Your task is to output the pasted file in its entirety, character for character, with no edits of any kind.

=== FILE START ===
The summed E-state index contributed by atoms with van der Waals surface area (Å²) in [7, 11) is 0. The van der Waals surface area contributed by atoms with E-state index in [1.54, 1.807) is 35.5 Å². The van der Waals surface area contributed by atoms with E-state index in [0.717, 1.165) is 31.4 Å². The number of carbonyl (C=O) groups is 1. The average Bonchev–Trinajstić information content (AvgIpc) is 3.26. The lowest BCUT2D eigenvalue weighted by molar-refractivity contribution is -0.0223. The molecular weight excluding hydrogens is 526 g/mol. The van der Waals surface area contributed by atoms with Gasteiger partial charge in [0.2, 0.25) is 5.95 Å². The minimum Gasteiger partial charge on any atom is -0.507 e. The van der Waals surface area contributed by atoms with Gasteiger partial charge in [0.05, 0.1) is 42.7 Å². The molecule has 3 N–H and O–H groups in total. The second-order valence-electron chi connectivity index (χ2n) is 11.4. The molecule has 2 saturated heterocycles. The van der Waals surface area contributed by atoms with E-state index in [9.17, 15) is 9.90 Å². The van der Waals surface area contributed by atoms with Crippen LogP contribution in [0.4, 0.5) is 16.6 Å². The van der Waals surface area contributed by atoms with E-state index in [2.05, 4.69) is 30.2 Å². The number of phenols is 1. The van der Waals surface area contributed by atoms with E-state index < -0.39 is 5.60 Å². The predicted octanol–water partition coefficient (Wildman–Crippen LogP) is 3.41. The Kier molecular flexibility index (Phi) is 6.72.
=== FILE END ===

The summed E-state index contributed by atoms with van der Waals surface area (Å²) in [7, 11) is 0. The van der Waals surface area contributed by atoms with E-state index in [1.54, 1.807) is 35.5 Å². The van der Waals surface area contributed by atoms with E-state index in [0.717, 1.165) is 31.4 Å². The number of carbonyl (C=O) groups is 1. The average Bonchev–Trinajstić information content (AvgIpc) is 3.26. The lowest BCUT2D eigenvalue weighted by molar-refractivity contribution is -0.0223. The molecular weight excluding hydrogens is 526 g/mol. The van der Waals surface area contributed by atoms with Gasteiger partial charge in [0.2, 0.25) is 5.95 Å². The minimum Gasteiger partial charge on any atom is -0.507 e. The van der Waals surface area contributed by atoms with Gasteiger partial charge in [0.05, 0.1) is 42.7 Å². The molecule has 3 N–H and O–H groups in total. The second-order valence-electron chi connectivity index (χ2n) is 11.4. The molecule has 2 saturated heterocycles. The van der Waals surface area contributed by atoms with E-state index in [9.17, 15) is 9.90 Å². The van der Waals surface area contributed by atoms with Crippen LogP contribution in [0.4, 0.5) is 16.6 Å². The van der Waals surface area contributed by atoms with E-state index in [2.05, 4.69) is 30.2 Å². The number of phenols is 1. The van der Waals surface area contributed by atoms with E-state index < -0.39 is 5.60 Å². The predicted octanol–water partition coefficient (Wildman–Crippen LogP) is 3.41. The Kier molecular flexibility index (Phi) is 6.72.